Miles and Hours

Volunteerism is one of the most important activities Back Country Horsemen can use in our effort to perpetuate enjoyable common sense use of pack and saddle stock in the backcountry. A central point of our mission statement is to assist government agencies in maintenance and management of public lands.

By using our time and resources, we help insure that public land remains open to recreational stock use by earning a seat at the table where we can influence the decisions concerning access to public lands by pack and saddle stock users. The value of being able to speak with public lands managers from the position of having provided volunteer service cannot be overstated.

The hours and value of volunteer service by Back Country Horsemen is consistently underreported. It seems that while our members are more than willing to volunteer their time and energy to maintain trails all across the country, many are reluctant to report the hours and expenses incurred in that effort.

Collecting Volunteer & Education Hours: Why and How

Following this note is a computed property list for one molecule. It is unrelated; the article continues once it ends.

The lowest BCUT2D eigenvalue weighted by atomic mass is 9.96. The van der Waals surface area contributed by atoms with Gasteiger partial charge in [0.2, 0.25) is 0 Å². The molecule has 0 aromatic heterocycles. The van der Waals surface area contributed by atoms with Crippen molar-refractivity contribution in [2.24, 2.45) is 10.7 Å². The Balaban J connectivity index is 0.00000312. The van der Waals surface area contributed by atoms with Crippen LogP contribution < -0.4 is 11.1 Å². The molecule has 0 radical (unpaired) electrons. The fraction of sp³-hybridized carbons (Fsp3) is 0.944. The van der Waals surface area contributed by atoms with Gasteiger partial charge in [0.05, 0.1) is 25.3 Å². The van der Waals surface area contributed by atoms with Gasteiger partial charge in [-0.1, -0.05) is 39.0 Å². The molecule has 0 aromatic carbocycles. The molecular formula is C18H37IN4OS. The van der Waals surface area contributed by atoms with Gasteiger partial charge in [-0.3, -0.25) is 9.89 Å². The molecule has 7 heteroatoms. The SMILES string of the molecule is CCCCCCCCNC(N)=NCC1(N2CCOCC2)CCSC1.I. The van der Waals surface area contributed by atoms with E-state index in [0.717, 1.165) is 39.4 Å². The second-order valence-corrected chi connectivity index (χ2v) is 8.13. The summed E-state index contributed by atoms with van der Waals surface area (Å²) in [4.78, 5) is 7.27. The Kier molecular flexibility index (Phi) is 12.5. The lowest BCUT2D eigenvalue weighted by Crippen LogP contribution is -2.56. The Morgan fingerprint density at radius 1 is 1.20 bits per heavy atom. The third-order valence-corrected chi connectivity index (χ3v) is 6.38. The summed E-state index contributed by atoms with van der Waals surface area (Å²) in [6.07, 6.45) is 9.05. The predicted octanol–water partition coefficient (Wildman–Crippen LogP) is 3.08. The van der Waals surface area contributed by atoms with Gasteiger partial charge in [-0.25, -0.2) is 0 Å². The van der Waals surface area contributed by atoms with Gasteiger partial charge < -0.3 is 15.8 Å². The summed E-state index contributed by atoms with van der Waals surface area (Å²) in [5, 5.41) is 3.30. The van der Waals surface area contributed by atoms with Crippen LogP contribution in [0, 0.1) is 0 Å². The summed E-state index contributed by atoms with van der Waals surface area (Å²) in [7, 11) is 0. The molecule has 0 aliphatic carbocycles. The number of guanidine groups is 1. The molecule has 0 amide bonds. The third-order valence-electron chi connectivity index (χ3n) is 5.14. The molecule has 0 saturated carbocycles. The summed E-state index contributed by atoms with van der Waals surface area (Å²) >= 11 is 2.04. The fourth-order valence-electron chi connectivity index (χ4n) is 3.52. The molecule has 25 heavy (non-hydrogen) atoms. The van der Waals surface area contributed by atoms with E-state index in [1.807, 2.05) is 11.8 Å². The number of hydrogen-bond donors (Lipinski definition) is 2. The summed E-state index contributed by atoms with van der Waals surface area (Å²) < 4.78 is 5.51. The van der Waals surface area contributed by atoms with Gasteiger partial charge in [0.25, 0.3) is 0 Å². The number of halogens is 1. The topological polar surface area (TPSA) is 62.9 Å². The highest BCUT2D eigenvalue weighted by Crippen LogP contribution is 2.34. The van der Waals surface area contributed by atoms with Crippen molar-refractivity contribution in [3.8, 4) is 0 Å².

It is important to understand that the value of the volunteer service goes beyond trail work hours. It also includes time members devote to engagement in the management planning process. Other reported expenses like travel time, stock use, stock and equipment hauling, and in-kind donations add to the value of our volunteer service.

The 21 year total of BCHA volunteer service of $139,805,692 million is a value that gives BCHA national representatives significant leverage when engaging with the Public Land management agencies and other user groups in policy discussions about trail access and maintenance. It is much harder for trails to be closed to pack and saddle stock use when we are providing a large portion of the effort to keep them open.

What Hours Are Needed

A snapshot of the BCHA Volunteer Reporting Form

Even when members report their basic work hours on projects, they often fail to report the associated contributions like the travel time, mileage, and stock use. Each of these categories adds considerable value to the volunteer effort of the individual member.

The BCHA Board in conjunction with multiple land managers has asked for the following to be reported:

A few things the volunteers in each chapter need to remember:

Locally, each chapter should be reporting their hours into the land managers in the Fall on the land manager’s time schedule. Ideally, within BCH the hours should go to somebody identified in the state or affiliate to collect these hours, but if no one has been identified, then the National Director is ultimately responsible for getting these hours to the National Board of BCHA.

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Past Squaw Butte Miles & Hours Report Summaries

2018 Squaw Butte Miles & Hours Summary

2017 Squaw Butte Miles & Hours Summary

2016 BCHI Hours & Miles Summary